The Scarlet Letter

Page 8 of 11

Sophie's adorable. She has long eyelashes, plump pink cheeks and, since she started walking a few months ago, a great strut. She also has almond-shaped eyes, a pug nose and straight hair — telltale signs of DS.

Even though I look at her and think it's obvious, apparently not everyone out there has been around a kid with Down syndrome, because I do run across people who don't realize she has it. Not long ago, the parents of a college friend of mine came to town, and I brought the girls to meet them at their hotel. My friend's parents had another friend along, and a few days after we'd all met, my college friend called to say that his mom's pal hadn't realized Sophie had Down syndrome. "She just wanted to know why Sophie had dark circles under her eyes," he reported.

I rode that wave for a few days, 'til I crashed in the checkout line at Safeway. The cashier looked at Sophie with a wide smile and announced, "I have a daughter with Downs! She's 22."

"Oh!" I said cheerfully. "How's she doing?"

The smile got fake. "Good!" came the obvious lie.

That's a typical encounter, I hate to report. So you can see why I sometimes do roam the aisles of Target, pretending that Sophie is "normal."

One of Sophie's therapists told me a story about a mother of a child with Down syndrome who really was in denial. Apparently, the mom had received the news when her daughter was born, and did seek out therapy from the state, but every time anyone would even mention the diagnosis, she'd pick up and leave. She moved all over the country. The story just doesn't really make sense, but somehow, I can see how it happened.

And I can see why Cheryl Fisher doesn't want her Sophie branded with a big A for autism.

The conundrum is that you can't get services — including therapy, some medical care or special education — without a label. In Arizona, until a child is 3, you don't need a diagnosis more formal than "speech delay." But once that kid hits 3, he or she must be found to have one of the four: mental retardation, autism, epilepsy or cerebral palsy.

No one I've talked to has ever seen a case of Down syndrome that was not accompanied by a slow enough intellect to qualify for services, but still, Sophie had to be tested, and of course I held out a little hope, in the back of my mind, that she'd be a medical miracle. She wasn't, although they put her IQ at 69, one point shy of the high end.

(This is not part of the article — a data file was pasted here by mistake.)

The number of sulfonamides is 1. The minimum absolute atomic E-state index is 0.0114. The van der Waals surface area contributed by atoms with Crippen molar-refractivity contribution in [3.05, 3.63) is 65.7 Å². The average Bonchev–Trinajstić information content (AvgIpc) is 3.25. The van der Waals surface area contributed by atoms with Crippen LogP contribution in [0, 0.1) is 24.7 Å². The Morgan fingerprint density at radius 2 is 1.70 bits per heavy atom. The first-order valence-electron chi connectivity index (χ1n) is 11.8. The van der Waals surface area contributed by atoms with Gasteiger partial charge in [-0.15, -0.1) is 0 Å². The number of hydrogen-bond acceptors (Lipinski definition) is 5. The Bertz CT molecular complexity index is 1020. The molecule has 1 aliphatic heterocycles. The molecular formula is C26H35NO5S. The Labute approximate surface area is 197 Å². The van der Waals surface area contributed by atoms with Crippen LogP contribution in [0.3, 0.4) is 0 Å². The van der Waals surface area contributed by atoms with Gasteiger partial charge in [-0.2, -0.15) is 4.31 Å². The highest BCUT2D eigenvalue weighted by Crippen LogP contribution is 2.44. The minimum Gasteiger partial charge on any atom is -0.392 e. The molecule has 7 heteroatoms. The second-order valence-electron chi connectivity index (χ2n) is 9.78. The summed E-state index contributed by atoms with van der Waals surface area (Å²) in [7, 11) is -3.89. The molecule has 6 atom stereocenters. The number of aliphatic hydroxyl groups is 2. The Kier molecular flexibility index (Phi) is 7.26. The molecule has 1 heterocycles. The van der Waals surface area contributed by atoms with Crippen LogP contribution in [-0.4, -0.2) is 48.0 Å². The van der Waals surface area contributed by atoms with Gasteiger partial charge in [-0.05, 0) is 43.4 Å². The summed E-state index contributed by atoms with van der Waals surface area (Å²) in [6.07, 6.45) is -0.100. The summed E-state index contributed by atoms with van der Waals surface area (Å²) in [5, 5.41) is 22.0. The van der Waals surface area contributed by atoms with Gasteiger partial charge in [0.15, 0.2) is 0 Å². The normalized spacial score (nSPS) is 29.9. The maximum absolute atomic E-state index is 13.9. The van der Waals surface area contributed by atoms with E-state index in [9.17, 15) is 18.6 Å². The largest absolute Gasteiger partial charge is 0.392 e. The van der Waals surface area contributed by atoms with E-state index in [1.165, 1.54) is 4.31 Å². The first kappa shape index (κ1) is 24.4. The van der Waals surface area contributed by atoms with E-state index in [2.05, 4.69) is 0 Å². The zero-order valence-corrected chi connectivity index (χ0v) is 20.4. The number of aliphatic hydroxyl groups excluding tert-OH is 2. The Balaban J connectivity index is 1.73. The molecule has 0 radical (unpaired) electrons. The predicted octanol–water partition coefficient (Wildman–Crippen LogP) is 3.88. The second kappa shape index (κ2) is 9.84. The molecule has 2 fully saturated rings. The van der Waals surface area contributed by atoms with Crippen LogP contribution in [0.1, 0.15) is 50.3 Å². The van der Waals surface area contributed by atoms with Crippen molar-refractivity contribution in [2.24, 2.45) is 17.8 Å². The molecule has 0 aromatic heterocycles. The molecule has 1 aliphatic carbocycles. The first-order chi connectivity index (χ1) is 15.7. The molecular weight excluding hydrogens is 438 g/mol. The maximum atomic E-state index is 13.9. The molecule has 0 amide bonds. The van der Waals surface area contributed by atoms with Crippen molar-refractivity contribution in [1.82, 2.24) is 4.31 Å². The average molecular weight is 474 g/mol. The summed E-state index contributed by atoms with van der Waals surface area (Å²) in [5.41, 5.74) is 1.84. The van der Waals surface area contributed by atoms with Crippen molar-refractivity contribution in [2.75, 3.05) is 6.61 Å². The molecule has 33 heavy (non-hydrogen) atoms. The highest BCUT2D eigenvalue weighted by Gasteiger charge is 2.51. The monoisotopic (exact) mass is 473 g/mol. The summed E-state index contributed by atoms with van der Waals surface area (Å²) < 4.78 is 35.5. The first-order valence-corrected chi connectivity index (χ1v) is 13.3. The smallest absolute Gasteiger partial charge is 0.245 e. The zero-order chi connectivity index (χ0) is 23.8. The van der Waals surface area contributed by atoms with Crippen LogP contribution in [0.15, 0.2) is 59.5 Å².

In the end, Sophie failed the intelligence test, which means she passed. She qualified for services.

With autism, there's such a range that a kid could be at the high-functioning end of the spectrum and still not qualify for services. The child has to be labeled as autistic, rather than with the milder PDD ("pervasive developmental disorder"). I've spoken with many parents who report that their doctor's private diagnosis was PDD, but that officially, it was autism — so the kid could get services. There is even a pediatrician in town nicknamed "Dr. Death," because reportedly, you can get that doctor to give you any sort of diagnosis you need.

With that sort of thing going on, it's so hard to get a handle on actual numbers. On one hand, there are parents so deep in denial they won't send a kid to preschool, for fear someone will point out that the child is odd. On the other hand, you have kids diagnosed in order to get something out of the state. And then there's that statistic about how half the kids diagnosed aren't labeled 'til kindergarten.

That statistic really worries me, because of something else going on in the system. In July 2005, changes to the Individuals with Disabilities Education Act (IDEA) took effect, changing the way special-education services are delivered.

Here's how the law works. I'll get to the change in a minute. When a kid enters public school, presumably kindergarten, the school has 45 days to screen new students and recommend special-ed evaluations. If an evaluation is deemed necessary, the parent must consent. If the parent does not consent, the school, under the auspices of the state Department of Education, has the ability to bring the parent to mediation or a hearing, to try to force the issue.

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Amy Silverman is a two-time winner of the Arizona Press Club’s Journalist of the Year award. Her work has appeared on the radio show This American Life and in the New York Times, the Washington Post, Lenny Letter, and Brain, Child. She’s the co-curator of the live reading series Bar Flies, and a commentator for KJZZ, the NPR affiliate in Phoenix. Silverman is the author of the book My Heart Can’t Even Believe It: A Story of Science, Love, and Down Syndrome (Woodbine House 2016). Follow her on Instagram (@amysilverman), Twitter (@amysilvermanaz), and at amy-silverman.com.